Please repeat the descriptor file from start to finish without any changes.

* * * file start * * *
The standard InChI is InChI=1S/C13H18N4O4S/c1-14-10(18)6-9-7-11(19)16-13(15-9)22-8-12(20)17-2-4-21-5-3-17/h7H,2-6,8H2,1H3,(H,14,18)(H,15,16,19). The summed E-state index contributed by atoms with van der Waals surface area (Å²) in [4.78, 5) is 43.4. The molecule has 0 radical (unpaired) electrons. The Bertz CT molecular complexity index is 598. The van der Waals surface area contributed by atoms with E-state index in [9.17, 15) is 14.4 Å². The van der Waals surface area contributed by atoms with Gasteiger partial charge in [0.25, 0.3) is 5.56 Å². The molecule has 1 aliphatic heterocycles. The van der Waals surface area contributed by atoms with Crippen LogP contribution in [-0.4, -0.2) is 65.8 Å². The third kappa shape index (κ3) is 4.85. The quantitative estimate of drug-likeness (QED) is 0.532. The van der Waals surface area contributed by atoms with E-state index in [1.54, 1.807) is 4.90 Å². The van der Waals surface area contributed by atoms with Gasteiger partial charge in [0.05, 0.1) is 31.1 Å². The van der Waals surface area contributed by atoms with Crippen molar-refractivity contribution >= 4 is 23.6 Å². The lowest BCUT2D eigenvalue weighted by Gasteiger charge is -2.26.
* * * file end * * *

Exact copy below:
The standard InChI is InChI=1S/C13H18N4O4S/c1-14-10(18)6-9-7-11(19)16-13(15-9)22-8-12(20)17-2-4-21-5-3-17/h7H,2-6,8H2,1H3,(H,14,18)(H,15,16,19). The summed E-state index contributed by atoms with van der Waals surface area (Å²) in [4.78, 5) is 43.4. The molecule has 0 radical (unpaired) electrons. The Bertz CT molecular complexity index is 598. The van der Waals surface area contributed by atoms with E-state index in [9.17, 15) is 14.4 Å². The van der Waals surface area contributed by atoms with Gasteiger partial charge in [0.25, 0.3) is 5.56 Å². The molecule has 1 aliphatic heterocycles. The van der Waals surface area contributed by atoms with Crippen LogP contribution in [-0.4, -0.2) is 65.8 Å². The third kappa shape index (κ3) is 4.85. The quantitative estimate of drug-likeness (QED) is 0.532. The van der Waals surface area contributed by atoms with E-state index in [1.54, 1.807) is 4.90 Å². The van der Waals surface area contributed by atoms with Gasteiger partial charge in [0.05, 0.1) is 31.1 Å². The van der Waals surface area contributed by atoms with Crippen molar-refractivity contribution >= 4 is 23.6 Å². The lowest BCUT2D eigenvalue weighted by Gasteiger charge is -2.26.